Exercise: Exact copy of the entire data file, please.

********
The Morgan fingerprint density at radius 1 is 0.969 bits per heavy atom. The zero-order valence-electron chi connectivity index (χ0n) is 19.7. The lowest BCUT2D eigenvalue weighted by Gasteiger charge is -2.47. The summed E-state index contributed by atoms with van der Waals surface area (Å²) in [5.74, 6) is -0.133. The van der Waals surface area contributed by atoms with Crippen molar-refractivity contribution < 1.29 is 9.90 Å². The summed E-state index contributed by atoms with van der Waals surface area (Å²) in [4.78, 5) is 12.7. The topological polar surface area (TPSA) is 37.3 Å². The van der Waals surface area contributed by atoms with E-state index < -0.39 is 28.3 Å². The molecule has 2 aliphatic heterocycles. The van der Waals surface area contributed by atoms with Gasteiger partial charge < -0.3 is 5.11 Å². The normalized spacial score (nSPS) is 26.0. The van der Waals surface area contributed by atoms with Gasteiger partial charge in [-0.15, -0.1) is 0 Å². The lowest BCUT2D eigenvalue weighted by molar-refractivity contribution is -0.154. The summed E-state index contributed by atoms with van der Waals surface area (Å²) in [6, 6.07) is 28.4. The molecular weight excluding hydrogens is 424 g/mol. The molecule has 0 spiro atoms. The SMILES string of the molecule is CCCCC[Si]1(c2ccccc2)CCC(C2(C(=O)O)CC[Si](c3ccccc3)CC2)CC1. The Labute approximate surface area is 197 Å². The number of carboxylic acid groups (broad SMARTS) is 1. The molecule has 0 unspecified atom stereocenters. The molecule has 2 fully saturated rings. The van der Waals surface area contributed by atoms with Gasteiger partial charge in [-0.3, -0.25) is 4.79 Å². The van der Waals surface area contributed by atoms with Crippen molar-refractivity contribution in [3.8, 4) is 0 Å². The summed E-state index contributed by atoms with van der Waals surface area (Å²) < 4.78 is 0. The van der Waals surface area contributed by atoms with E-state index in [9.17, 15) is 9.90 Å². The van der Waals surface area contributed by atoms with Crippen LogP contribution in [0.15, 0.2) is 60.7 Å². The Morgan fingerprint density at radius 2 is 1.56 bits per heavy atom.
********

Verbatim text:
The Morgan fingerprint density at radius 1 is 0.969 bits per heavy atom. The zero-order valence-electron chi connectivity index (χ0n) is 19.7. The lowest BCUT2D eigenvalue weighted by Gasteiger charge is -2.47. The summed E-state index contributed by atoms with van der Waals surface area (Å²) in [5.74, 6) is -0.133. The van der Waals surface area contributed by atoms with Crippen molar-refractivity contribution < 1.29 is 9.90 Å². The summed E-state index contributed by atoms with van der Waals surface area (Å²) in [4.78, 5) is 12.7. The topological polar surface area (TPSA) is 37.3 Å². The van der Waals surface area contributed by atoms with E-state index < -0.39 is 28.3 Å². The molecule has 2 aliphatic heterocycles. The van der Waals surface area contributed by atoms with Gasteiger partial charge < -0.3 is 5.11 Å². The normalized spacial score (nSPS) is 26.0. The van der Waals surface area contributed by atoms with Gasteiger partial charge in [-0.15, -0.1) is 0 Å². The lowest BCUT2D eigenvalue weighted by molar-refractivity contribution is -0.154. The summed E-state index contributed by atoms with van der Waals surface area (Å²) in [6, 6.07) is 28.4. The molecular weight excluding hydrogens is 424 g/mol. The molecule has 0 spiro atoms. The SMILES string of the molecule is CCCCC[Si]1(c2ccccc2)CCC(C2(C(=O)O)CC[Si](c3ccccc3)CC2)CC1. The Labute approximate surface area is 197 Å². The number of carboxylic acid groups (broad SMARTS) is 1. The molecule has 0 unspecified atom stereocenters. The molecule has 2 fully saturated rings. The van der Waals surface area contributed by atoms with Gasteiger partial charge in [-0.3, -0.25) is 4.79 Å². The van der Waals surface area contributed by atoms with Crippen molar-refractivity contribution in [3.8, 4) is 0 Å². The summed E-state index contributed by atoms with van der Waals surface area (Å²) < 4.78 is 0. The van der Waals surface area contributed by atoms with E-state index in [9.17, 15) is 9.90 Å². The van der Waals surface area contributed by atoms with Crippen LogP contribution in [0.15, 0.2) is 60.7 Å². The Morgan fingerprint density at radius 2 is 1.56 bits per heavy atom.